New ESCWA report: Strengthening Social Protection for Persons with Disabilities in Arab Countries
The Economic and Social Commission for Western Asia (ESCWA), recently released a new report, Strengthening Social Protection for Persons with Disabilities in Arab Countries. According to the most recent data collected by ESCWA, the disability prevalence rate in the Arab region is around 2.9 percent. This number is expected to steadily rise due to the ageing of the regional population and the fact that older persons are more likely to experience disability, as well as several recent and ongoing armed conflicts in the region. As with other regions, persons with disabilities (PWDs) in Arab countries are disproportionately poor and vulnerable. It is therefore critical that they have access to adequate social protection, which as ESCWA’s report shows is too frequently not the case.
The employment rate among persons – and especially women – with disabilities in the Arab region is very low, typically resulting in their exclusion from contributory social and health insurance (which is contingent on formal employment). In addition, the data indicate that even when PWDs work, they are more likely than others to do so informally.
Non-contributory forms of social protection – including social assistance and non-contributory health insurance –are increasingly distributed in Arab countries through poverty targeting, often by proxy means testing. While this has the potential to ensure that resources are more effectively channelled to the poor and vulnerable, the specific costs faced by PWDs, for example, special means of transport, are frequently overlooked by the targeting formulas. Thus, their real poverty level risks are underestimated, resulting in their exclusion from non-contributory social protection programmes. The extent to which this has been taken into account appears to vary between countries.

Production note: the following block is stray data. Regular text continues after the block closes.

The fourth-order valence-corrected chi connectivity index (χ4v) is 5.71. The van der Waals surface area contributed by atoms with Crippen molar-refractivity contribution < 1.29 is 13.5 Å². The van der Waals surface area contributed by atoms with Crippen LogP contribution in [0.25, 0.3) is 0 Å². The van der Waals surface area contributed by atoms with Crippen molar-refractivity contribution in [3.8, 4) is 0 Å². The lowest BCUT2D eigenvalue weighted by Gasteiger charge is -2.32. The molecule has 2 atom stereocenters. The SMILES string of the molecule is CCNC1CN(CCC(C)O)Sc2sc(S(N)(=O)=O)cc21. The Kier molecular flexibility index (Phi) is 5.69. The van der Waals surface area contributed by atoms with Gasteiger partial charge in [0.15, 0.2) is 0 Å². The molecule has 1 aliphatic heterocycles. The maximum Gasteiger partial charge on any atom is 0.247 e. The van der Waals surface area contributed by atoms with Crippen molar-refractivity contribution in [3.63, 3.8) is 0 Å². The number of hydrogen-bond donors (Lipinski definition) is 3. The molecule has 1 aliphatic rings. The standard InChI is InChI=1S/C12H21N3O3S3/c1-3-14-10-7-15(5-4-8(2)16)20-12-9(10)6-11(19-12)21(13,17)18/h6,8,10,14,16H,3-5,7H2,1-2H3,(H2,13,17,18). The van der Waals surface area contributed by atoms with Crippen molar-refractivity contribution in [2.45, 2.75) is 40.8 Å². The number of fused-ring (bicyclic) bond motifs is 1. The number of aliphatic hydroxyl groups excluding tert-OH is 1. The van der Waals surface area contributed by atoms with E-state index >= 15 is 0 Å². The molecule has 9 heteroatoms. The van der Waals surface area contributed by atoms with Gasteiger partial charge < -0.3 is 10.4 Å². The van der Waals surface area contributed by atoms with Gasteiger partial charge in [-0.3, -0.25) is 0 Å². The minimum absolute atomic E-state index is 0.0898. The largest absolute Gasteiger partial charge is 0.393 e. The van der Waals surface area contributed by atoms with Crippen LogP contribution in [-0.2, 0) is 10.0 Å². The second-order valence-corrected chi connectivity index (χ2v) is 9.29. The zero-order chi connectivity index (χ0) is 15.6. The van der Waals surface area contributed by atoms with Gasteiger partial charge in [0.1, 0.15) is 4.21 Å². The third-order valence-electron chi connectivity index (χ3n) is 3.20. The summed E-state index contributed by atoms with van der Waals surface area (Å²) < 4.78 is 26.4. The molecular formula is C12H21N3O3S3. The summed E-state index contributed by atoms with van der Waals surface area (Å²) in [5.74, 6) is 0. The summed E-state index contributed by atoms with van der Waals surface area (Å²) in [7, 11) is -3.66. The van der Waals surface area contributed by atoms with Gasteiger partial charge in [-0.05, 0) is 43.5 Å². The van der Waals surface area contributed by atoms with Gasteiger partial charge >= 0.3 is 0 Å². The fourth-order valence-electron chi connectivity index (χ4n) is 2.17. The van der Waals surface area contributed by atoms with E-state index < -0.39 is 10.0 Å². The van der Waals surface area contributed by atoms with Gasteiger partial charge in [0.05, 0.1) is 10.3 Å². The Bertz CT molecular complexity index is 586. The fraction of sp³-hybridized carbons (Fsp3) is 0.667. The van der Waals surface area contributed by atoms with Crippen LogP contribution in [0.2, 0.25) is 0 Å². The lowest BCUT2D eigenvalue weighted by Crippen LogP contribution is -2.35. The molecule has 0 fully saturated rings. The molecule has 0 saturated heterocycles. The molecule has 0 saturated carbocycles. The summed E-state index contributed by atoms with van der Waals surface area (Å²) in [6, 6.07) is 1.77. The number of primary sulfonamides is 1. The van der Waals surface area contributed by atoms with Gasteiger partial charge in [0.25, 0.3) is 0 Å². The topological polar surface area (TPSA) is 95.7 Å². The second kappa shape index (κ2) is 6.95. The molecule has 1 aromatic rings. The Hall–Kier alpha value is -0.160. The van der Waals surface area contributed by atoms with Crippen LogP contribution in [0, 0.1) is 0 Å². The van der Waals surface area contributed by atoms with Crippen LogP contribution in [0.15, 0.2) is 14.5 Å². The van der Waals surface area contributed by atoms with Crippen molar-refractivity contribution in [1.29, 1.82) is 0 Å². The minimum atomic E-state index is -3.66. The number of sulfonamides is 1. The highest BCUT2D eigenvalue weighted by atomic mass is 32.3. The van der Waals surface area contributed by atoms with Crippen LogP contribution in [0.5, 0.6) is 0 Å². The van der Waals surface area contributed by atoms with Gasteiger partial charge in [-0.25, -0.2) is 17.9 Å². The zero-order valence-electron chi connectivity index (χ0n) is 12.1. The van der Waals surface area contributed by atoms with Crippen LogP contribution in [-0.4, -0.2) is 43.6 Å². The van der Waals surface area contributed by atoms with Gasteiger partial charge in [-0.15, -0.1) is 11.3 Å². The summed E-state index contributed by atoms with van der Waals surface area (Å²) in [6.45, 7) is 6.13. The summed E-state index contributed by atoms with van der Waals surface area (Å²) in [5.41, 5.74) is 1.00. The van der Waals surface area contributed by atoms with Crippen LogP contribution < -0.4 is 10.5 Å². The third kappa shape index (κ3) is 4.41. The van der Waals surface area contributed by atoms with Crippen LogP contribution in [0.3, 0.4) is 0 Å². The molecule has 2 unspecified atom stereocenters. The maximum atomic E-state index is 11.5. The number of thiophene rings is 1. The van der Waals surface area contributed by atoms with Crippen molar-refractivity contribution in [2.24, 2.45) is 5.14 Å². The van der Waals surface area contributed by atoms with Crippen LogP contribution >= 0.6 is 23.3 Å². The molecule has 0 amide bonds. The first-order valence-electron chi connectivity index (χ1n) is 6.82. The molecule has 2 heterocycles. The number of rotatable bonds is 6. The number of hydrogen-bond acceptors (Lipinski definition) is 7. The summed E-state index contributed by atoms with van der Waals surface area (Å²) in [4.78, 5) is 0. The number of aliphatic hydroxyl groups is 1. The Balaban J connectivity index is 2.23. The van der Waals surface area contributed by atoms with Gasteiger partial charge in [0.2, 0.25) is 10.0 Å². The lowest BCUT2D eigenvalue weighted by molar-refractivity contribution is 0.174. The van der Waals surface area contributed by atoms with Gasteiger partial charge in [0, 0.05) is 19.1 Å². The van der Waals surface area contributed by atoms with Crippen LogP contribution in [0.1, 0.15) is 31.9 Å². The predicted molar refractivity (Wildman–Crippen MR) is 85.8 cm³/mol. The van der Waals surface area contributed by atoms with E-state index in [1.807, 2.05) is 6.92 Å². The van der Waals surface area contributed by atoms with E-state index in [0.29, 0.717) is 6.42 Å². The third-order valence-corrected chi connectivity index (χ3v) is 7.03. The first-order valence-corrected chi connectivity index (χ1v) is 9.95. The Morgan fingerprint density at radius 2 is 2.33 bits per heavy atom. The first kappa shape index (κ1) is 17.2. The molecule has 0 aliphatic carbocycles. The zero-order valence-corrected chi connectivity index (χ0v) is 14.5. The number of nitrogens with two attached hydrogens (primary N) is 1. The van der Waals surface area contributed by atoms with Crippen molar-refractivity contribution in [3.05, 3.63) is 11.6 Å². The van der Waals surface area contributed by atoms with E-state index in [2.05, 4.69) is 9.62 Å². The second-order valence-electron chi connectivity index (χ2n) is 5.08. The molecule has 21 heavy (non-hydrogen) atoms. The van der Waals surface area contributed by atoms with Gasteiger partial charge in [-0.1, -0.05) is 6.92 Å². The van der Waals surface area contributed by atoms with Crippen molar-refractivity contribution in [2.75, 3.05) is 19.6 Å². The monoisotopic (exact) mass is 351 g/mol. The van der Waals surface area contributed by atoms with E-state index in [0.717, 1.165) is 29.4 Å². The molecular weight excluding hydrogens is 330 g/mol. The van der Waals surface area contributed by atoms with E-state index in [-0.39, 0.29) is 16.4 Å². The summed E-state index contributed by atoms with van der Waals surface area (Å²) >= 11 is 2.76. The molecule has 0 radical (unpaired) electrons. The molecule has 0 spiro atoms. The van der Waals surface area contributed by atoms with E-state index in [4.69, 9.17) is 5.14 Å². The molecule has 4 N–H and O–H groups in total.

Furthermore, within both contributory and non-contributory social protection schemes in the region, benefits specifically related to disability are commonly contingent upon inability to work. This could reinforce the notion that having a disability is incompatible with participating in the labour market, so PWDs may have to choose between receiving the support they need and employment. At the same time, even when social protection is available to PWDs, it is often inadequate. Cash benefits are usually too low to compensate for disability-related costs. Additionally, the quality of health care is generally low in the region, and the particular forms of care needed by persons with disabilities are not provided.
The report stresses that social protection for PWDs must be an integrated part of sustainable development, which is based on the principle of leaving no one behind. The 2030 Agenda and the Sustainable Development Goals (SDGs) and Targets are all interdependent, meaning that advancing PWDs’ enjoyment of the right to social protection is contingent on achieving other Goals. For example, in practice, they may be able to reach health care facilities only if public infrastructure and transport are made accessible. The report also highlights the ways in which harnessing the abilities and ensuring the participation of PWDs can benefit all, and is crucial to the realization of the 2030 Agenda and the SDGs.
Down the report on ESCWA’s website.
An Arabic version will be made available shortly.